Ruth Mitchell

North East women urged to think flexibly about retirement

Women over 57 years old are being encouraged to start thinking about retirement plans following new government research which shows that less than half of the population regard starting retirement as a ‘happy’ event. According to a survey carried out for the Department for Work and Pensions the traditional sudden end to working is not the best approach for most people, with under a third of people waking up ‘relaxed’ and less than a quarter feeling ‘free’ on the first day of retirement.

The results mark the start of a two-year countdown to state pension age changes. From 6 April 2010 women will no longer be entitled to claim their state pension at 60 as the qualifying age gradually rises to 65.

Of the people surveyed those approaching retirement admitted that there were lots of things they would miss about their jobs when they stop, including work friends (67%), being challenged (53%) and a reason to get out of the house (40%).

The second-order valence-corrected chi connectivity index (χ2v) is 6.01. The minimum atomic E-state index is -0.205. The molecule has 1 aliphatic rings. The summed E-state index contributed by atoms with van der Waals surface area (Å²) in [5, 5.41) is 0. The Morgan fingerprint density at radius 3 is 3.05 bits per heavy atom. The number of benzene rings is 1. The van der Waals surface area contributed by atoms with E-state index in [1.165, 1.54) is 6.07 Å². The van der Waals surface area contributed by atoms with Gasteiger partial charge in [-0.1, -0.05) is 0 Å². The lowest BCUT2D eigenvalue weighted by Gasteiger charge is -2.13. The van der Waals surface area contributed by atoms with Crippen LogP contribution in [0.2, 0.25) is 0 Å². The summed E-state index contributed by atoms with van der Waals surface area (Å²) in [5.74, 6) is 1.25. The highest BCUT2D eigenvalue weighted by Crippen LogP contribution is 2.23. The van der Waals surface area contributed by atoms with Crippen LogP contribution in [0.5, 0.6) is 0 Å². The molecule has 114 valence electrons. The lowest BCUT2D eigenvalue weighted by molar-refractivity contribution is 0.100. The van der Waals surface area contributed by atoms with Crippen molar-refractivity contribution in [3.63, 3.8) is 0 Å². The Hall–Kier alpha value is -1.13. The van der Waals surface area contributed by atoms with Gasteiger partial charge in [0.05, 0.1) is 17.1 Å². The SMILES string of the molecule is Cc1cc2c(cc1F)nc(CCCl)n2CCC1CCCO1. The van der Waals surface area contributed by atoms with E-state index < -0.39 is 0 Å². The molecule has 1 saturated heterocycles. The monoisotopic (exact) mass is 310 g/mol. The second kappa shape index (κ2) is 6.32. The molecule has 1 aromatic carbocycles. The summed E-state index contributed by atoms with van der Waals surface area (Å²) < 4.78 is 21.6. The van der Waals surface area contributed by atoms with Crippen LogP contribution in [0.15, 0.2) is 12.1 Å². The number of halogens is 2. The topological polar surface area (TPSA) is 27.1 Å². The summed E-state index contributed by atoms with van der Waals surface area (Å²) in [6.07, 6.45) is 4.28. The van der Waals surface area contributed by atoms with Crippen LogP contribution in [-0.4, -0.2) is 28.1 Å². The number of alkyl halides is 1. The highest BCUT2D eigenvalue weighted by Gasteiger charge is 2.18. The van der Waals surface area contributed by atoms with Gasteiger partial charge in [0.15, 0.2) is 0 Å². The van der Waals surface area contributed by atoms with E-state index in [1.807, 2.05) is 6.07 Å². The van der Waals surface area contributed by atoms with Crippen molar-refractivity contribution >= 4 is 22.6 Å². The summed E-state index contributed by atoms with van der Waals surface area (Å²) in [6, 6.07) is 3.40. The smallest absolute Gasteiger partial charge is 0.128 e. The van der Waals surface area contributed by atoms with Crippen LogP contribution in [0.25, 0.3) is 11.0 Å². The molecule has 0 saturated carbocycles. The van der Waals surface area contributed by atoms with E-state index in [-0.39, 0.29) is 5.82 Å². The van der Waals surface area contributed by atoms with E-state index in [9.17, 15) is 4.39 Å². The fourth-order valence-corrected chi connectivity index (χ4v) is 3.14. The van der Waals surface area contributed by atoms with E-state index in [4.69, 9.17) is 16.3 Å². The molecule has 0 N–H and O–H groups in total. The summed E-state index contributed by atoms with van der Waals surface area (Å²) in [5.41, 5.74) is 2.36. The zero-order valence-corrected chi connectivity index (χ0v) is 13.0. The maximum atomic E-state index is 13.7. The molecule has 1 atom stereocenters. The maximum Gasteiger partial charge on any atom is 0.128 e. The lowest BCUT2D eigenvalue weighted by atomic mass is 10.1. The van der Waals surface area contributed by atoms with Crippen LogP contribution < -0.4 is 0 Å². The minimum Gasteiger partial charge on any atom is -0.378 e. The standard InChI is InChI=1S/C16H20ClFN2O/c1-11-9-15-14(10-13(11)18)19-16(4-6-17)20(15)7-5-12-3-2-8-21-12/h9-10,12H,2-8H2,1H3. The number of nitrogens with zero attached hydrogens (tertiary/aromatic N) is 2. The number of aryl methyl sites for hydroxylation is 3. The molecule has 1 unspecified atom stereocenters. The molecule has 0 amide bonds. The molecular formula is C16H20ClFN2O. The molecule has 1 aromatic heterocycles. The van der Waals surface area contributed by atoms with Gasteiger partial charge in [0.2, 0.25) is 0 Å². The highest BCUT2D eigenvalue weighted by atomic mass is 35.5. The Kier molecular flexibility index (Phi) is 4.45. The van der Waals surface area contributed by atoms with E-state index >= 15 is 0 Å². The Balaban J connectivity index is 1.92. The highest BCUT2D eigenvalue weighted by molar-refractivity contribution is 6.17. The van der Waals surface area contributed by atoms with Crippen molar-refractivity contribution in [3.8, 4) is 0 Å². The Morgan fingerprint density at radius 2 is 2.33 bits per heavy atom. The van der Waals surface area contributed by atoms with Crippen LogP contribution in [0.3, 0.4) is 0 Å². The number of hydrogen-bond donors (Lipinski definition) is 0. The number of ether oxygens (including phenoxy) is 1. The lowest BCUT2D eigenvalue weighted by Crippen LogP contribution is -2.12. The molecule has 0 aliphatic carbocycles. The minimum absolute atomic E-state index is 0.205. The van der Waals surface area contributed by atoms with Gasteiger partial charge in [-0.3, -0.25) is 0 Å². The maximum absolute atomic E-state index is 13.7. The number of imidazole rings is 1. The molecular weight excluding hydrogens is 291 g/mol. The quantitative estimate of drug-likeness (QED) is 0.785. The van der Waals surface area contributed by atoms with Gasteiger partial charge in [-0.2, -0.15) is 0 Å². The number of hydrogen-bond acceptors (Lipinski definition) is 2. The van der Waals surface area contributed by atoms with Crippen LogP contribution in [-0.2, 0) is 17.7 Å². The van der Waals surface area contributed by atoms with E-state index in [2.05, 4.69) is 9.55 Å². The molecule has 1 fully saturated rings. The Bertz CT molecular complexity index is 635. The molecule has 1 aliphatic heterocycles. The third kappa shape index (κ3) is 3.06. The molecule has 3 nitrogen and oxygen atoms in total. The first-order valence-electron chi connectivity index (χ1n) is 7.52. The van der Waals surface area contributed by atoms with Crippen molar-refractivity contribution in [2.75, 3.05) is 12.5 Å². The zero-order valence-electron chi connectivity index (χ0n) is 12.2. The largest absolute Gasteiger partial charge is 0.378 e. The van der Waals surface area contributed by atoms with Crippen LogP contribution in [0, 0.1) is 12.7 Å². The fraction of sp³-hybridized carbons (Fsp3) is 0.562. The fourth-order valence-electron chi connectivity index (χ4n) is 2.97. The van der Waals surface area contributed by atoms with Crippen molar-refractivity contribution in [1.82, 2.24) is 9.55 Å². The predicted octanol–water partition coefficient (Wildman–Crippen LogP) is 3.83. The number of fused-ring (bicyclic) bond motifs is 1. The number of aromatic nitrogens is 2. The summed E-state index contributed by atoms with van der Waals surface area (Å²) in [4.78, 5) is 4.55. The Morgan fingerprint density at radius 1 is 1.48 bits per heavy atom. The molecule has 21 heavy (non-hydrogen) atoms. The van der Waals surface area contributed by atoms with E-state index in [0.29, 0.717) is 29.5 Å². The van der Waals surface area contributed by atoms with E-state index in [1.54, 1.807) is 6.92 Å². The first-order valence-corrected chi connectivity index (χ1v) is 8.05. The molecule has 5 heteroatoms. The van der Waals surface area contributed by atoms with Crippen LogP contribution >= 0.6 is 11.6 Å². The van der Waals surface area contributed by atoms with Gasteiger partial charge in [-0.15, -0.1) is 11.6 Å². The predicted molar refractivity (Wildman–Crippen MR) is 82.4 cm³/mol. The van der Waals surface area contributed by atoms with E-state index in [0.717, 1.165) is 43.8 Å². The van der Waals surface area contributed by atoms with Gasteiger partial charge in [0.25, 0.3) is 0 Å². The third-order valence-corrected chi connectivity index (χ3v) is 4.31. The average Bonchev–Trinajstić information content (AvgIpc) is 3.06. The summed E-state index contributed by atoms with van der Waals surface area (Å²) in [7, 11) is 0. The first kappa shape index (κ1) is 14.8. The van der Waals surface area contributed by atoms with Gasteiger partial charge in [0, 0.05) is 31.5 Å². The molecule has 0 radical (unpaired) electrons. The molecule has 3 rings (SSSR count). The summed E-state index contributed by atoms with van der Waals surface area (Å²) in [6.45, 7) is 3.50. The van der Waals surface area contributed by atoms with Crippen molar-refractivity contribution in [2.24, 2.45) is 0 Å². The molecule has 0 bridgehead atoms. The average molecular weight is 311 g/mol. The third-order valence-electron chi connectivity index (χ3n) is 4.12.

Pensions Minister Mike O’Brien said: “The idea that one day you work and the next you stop can be a shock to the system. These findings challenge the traditional ‘one size fits all’ approach to retirement. Many of today’s older workers are rejecting the cliff edge between work and retirement in favour of a gradual step down. With people living longer, healthier lives this trend looks set to continue and employers should help workers to do this.”

Steve Cave of Equality North East chairs a network of 60 of the region’s largest manufacturers. He said: “Age Discrimination legislation has given a new lease of life to employees over 60. “Companies are increasingly realising that they need to try and encourage staff who are getting closer to potential retirement to stay on, as they have vital skills that are very difficult to replace for example engineers, who are like gold dust at present.”

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